Sensemaking Around COVID-19: Experiences, Concerns, and Agendas for our Rapidly Changing Organizational Lives
Source: Keri K. Stephens, Jody L. S. Jahn, Stephanie Fox, Piyawan Charoensap-Kelly, Rahul Mitra, Jeannette Sutton, Eric D. Waters, Bo Xie, Rebecca J. Meisenbach, Management Communication Quarterly, Volume 34 Issue 3, August 2020

From the abstract: https://doi.org/10.1177/0893318920934890
Uncertainty is at the forefront of many crises, disasters, and emergencies, and the COVID-19 pandemic is no different in this regard. In this forum, we, as a group of organizational communication scholars currently living in North America, engage in sensemaking and sensegiving around this pandemic to help process and share some of the academic uncertainties and opportunities relevant to organizational scholars. We begin by reflexively making sense of our own experiences with adjusting to new ways of working during the onset of the pandemic, including uncomfortable realizations around privilege, positionality, race, and ethnicity. We then discuss key concerns about how organizations and organizing practices are responding to this extreme uncertainty. Finally, we offer thoughts on the future of work and organizing informed by COVID-19, along with a list of research practice considerations and potentially generative research questions. Thus, this forum invites you to reflect on your own experiences and suggests future directions for research amidst and after a cosmology event.

Female leaders and board performance in member‐serving nonprofit organizations

Source: Lauren Dula, Jill Nicholson‐Crotty, Beth Gazley, Volume 30, Issue 4, Summer 2020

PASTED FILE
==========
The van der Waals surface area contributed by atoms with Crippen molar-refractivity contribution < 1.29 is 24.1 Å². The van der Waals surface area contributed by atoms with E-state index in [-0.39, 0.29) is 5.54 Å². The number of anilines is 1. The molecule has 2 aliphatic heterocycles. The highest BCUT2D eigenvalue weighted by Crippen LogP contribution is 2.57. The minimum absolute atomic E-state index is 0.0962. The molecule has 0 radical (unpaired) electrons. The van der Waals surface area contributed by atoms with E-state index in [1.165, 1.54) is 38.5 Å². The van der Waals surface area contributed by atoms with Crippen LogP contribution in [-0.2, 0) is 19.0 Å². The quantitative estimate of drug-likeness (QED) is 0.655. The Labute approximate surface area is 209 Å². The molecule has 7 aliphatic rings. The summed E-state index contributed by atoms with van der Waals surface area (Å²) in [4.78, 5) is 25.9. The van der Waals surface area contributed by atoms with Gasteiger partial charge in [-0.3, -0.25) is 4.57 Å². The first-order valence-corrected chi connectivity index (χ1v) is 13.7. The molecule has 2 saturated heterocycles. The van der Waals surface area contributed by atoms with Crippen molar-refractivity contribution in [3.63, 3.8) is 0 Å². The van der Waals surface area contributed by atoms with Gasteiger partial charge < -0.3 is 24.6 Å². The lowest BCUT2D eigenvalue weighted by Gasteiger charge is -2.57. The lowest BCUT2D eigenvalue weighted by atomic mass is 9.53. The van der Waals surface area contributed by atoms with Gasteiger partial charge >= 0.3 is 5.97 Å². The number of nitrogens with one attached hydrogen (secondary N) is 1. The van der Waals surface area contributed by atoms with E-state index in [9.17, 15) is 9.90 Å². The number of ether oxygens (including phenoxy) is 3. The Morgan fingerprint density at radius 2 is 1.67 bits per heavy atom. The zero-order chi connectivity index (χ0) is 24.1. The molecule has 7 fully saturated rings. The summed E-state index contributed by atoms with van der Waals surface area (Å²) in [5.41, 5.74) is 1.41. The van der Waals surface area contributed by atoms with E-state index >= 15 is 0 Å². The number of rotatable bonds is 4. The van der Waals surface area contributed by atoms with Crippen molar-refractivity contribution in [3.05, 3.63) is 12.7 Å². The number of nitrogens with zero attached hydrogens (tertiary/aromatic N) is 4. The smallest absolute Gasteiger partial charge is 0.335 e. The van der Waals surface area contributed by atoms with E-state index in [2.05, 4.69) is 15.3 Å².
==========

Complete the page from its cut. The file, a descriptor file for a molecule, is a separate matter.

(subscription required)

From the abstract:
Despite an active stream of “good governance” research, there is not yet much nonprofit scholarship examining how the gender composition of a board or its leadership relates to board performance. This article helps to fill this gap, focusing on the governance practices of US‐based nonprofits serving a domestic or international membership. A structural equation model finds that the presence of female leaders relates to the performance of nonprofit boards both directly and indirectly through these leaders’ presumed influence on board characteristics and operation. This research advances the field by empirically testing a longstanding theory that board performance is both multidimensional and contingent on the market and labor environment, organizational capacity and other characteristics—in this case, gender dynamics. We find there are some positive relationships between female board leadership and clearly defined measures of board performance. These findings also suggest that a strategy to balance a board’s gender may serve many nonprofits, but gender representation works in tandem with other board characteristics.

Promotion: An Intractable Management Problem for Academic and Public Libraries

Source: Robert P. Holley, Journal of Library Administration, Vol. 60 no. 5, 2020
(subscription required)

From the abstract: